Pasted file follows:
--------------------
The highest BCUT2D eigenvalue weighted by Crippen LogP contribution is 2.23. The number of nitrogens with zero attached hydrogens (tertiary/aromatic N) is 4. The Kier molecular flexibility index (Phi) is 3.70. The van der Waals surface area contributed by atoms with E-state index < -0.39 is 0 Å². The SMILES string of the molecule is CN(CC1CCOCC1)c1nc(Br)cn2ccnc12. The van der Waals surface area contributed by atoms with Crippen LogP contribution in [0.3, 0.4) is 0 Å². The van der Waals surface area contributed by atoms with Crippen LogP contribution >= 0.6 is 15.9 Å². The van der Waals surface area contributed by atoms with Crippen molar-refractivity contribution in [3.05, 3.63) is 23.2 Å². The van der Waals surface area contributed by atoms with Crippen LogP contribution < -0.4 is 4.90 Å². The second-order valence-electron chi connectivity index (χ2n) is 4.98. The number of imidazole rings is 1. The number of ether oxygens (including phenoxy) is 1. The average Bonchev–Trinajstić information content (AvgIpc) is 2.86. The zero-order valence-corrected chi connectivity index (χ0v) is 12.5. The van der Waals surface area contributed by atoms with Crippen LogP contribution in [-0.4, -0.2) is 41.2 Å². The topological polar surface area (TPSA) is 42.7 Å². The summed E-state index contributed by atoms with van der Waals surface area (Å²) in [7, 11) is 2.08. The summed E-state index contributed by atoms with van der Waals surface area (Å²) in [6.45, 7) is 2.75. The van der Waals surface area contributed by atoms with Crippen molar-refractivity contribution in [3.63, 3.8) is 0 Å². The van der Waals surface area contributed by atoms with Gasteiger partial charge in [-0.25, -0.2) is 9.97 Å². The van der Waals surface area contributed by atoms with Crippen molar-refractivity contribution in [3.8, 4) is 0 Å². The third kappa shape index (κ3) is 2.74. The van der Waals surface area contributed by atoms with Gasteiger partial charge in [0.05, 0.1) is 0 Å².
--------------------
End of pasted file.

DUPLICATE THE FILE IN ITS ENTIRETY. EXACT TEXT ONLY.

The highest BCUT2D eigenvalue weighted by Crippen LogP contribution is 2.23. The number of nitrogens with zero attached hydrogens (tertiary/aromatic N) is 4. The Kier molecular flexibility index (Phi) is 3.70. The van der Waals surface area contributed by atoms with E-state index < -0.39 is 0 Å². The SMILES string of the molecule is CN(CC1CCOCC1)c1nc(Br)cn2ccnc12. The van der Waals surface area contributed by atoms with Crippen LogP contribution in [0.3, 0.4) is 0 Å². The van der Waals surface area contributed by atoms with Crippen LogP contribution >= 0.6 is 15.9 Å². The van der Waals surface area contributed by atoms with Crippen molar-refractivity contribution in [3.05, 3.63) is 23.2 Å². The van der Waals surface area contributed by atoms with Crippen LogP contribution < -0.4 is 4.90 Å². The second-order valence-electron chi connectivity index (χ2n) is 4.98. The number of imidazole rings is 1. The number of ether oxygens (including phenoxy) is 1. The average Bonchev–Trinajstić information content (AvgIpc) is 2.86. The zero-order valence-corrected chi connectivity index (χ0v) is 12.5. The van der Waals surface area contributed by atoms with Crippen LogP contribution in [-0.4, -0.2) is 41.2 Å². The topological polar surface area (TPSA) is 42.7 Å². The summed E-state index contributed by atoms with van der Waals surface area (Å²) in [7, 11) is 2.08. The summed E-state index contributed by atoms with van der Waals surface area (Å²) in [6.45, 7) is 2.75. The van der Waals surface area contributed by atoms with Crippen molar-refractivity contribution in [3.63, 3.8) is 0 Å². The van der Waals surface area contributed by atoms with Gasteiger partial charge in [-0.25, -0.2) is 9.97 Å². The van der Waals surface area contributed by atoms with Crippen molar-refractivity contribution in [3.8, 4) is 0 Å². The third kappa shape index (κ3) is 2.74. The van der Waals surface area contributed by atoms with Gasteiger partial charge in [0.05, 0.1) is 0 Å².